The DBMS_COMPARISON package is a powerful tool to synchronize data between distributed databases. This article shows you how to use DBMS_COMPARISON to evaluate and fix data differences. You examine how to create a comparison, compare the results, and converge the results. Converge leaves something to be desired as a description – what it does is to synchronize the data that has become different over time.

Testing the DBMS_COMPARISON package concepts can be hard because most developers don’t have two databases that they can play with on a single laptop or desktop computer. To solve that problem, you will use a DB_LINK to mimic a second database.

This article has three parts:

  • Configuring the test environment
  • Comparing the tables
  • Converging the tables’ data 

If you’re familiar with how a DB_LINK works, you only need to glance over the material and copy the code from the first section. The comparing and converging sections will require a slower and more focused read.

Configuring the Test Environment

You configure the test environment by creating and seeding two tables, modifying your tnsnames.ora file to add a loopback entry, and creating a loopback database link. There are five substeps required to create and seed the two tables.

Creating and Seeding Two Tables

The first step requires us to create a table that you can synchronize. You can create your own table or a film1 table like my example to keep it simple and easy to work with. The film1 table for this example is:

SQL> CREATE TABLE film1

  2  ( film_id      NUMBER PRIMARY KEY

  3  , film_name    VARCHAR2(40)

  4  , release_date DATE

  5  , studio       VARCHAR2(30));

You should take note that tables require primary key constraints when you want to use the DBMS_COMPARISON package. Line 2 declares an unnamed primary key constraint for the film1 table. As a reminder of best practice, you should always use named primary key constraints.

You then create the film2 table:

SQL> CREATE TABLE film2

  2  ( film_id      NUMBER PRIMARY KEY

  3  , film_name    VARCHAR2(40)

  4  , release_date DATE

  5  , studio       VARCHAR2(30));

The second step requires you create a film1_s sequence for the film1 table, like

SQL> CREATE SEQUENCE film1_s;

The third step requires you to insert data for the following films into the film1 table:

Mission: Impossible, 22-MAY-96, Paramount Pictures

Mission: Impossible II, 26-MAY-00, Paramount Pictures

Mission: Impossible III, 05-MAY-06, Paramount Pictures

Mission: Impossible - Ghost Protocol, 07-DEC-11, Paramount Pictures

Mission: Impossible - Rogue Nation, 23-JUL-15, Paramount Pictures

After you insert the five movies in the film1 table, the fourth step requires you to insert a copy of the data from the film1 table into the film2 table. You can use the following statement to transfer the data:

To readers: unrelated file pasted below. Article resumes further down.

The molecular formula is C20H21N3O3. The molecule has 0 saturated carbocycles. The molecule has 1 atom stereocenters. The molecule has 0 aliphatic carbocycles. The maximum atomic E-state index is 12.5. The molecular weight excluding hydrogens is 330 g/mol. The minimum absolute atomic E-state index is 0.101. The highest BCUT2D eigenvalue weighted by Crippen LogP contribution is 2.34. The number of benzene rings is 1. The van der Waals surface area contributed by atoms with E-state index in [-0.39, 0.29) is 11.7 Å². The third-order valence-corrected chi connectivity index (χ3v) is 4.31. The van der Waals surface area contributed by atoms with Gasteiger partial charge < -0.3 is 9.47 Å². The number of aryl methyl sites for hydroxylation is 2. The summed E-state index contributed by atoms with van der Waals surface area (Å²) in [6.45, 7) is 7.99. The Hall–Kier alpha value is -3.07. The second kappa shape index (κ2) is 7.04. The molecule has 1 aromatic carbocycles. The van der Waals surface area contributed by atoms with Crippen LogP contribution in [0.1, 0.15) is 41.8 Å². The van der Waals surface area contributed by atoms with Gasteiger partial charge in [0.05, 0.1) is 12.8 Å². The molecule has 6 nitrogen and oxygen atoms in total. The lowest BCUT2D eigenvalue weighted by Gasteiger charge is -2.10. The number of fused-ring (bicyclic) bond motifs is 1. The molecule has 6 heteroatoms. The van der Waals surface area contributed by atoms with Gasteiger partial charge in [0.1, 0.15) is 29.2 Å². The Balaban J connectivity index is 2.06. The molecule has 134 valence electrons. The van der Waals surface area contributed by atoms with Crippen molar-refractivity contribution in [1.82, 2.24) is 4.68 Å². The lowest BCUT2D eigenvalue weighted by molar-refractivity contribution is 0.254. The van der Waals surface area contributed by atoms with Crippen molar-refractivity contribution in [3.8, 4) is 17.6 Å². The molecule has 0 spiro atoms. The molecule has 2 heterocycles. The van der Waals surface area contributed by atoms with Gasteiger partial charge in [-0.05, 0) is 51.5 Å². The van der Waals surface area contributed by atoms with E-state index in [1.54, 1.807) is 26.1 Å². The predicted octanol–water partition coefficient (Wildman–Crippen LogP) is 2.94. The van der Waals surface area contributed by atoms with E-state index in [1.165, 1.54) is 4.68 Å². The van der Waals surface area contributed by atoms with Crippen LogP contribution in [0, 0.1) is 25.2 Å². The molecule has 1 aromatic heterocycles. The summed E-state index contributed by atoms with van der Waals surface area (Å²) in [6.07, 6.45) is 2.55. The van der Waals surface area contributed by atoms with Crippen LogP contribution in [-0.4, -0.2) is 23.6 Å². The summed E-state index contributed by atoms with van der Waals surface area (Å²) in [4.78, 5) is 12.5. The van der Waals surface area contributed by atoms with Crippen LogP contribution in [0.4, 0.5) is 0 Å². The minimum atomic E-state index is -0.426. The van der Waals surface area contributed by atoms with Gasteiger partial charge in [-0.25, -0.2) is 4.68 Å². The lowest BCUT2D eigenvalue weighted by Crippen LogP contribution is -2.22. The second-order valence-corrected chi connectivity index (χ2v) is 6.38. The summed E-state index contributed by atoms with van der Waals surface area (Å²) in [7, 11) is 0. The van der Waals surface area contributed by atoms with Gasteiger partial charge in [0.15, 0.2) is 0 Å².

SQL> INSERT INTO film2

  2    SELECT * FROM film1;

The fifth step requires you to change the data in the film2 table. You can do that with the following UPDATE statement:

SQL> UPDATE film2

  2  SET    film_name = REGEXP_REPLACE(film_name, ' - ', ' ', 1, 1,'i')

  3  WHERE  REGEXP_LIKE(film_name,' - ','i');

After creating and seeding the two tables, you should verify whether it’s complete. You can do that the following query:

SQL> COLUMN film_name1 FORMAT A37 HEADING "Film Name 1"

SQL> COLUMN film_name2 FORMAT A37 HEADING "Film Name 2"

SQL> SELECT f1.film_name AS film_name1

  2  ,          f2.film_name AS film_name2

  3  FROM   film1 f1 INNER JOIN film2 f2

  4  ON     f1.film_id = f2.film_id;

It should display:

Film Name 1                   Film Name 2

------------------------------------- -------------------------------------

Mission: Impossible                   Mission: Impossible

Mission: Impossible                   Mission: Impossible

Mission: Impossible II                Mission: Impossible II

Mission: Impossible III               Mission: Impossible III

Mission: Impossible - Ghost Protocol  Mission: Impossible Ghost Protocol

Mission: Impossible - Rogue Nation    Mission: Impossible Rogue Nation

The last two rows of the film2 table no longer have their hyphen. The test tables and data are now complete.

Modifying your tnsnames.ora file

If you’re new to database administration, the tnsnames.ora file maps a path to you’re your database. Oracle requires this mapping for sqlplus and any tool that you use. You can find the tnsnames.ora file in the $ORACLE_HOME/network/admin directory. Assuming you have an entry like this:

XE =

  (DESCRIPTION =

    (ADDRESS = (PROTOCOL = TCP)(HOST = localhost.localdomain)(PORT = 1521))

    (CONNECT_DATA =

      (SERVER = DEDICATED)

      (SERVICE_NAME = XE)

    )

  )

You can simply copy below that entry and change it’s name from XE to LOOPBACK, like:

LOOPBACK =

  (DESCRIPTION =

    (ADDRESS = (PROTOCOL = TCP)(HOST = localhost.localdomain)(PORT = 1521))

    (CONNECT_DATA =

      (SERVER = DEDICATED)

      (SERVICE_NAME = XE)

    )

  )

You can’t test this quite yet in SQL but you can test it from the command line or SQL Developer by trying to create a connection through the TNS alias LOOPBACK. If you can do that, the step is complete.

Creating a LOOPBACK Database Link

There are two options available for creating the database link. One option requires that your local schema, in this case the student schema or user, have the privilege to create a database link. If they do, you can create a LOOPBACK database link like this:

SQL> CREATE DATABASE LINK loopback

  2    CONNECT TO student IDENTIFIED BY student

  3    USING 'loopback';

If your student user doesn’t have the privileges, you can connect as the system user and create a public database link. The syntax to do that is:

SQL> CREATE PUBLIC DATABASE LINK loopback

  2    CONNECT TO student IDENTIFIED BY student

  3    USING 'loopback';

You can test the database link by querying the film2 table like this:

SQL> SELECT film_name FROM film2@LOOPBACK;

Congratulations, you configured your test environment. Next, you check for the presence of the DBMS_COMPARISON package, and write an anonymous block PL/SQL program that creates and compares records in both tables.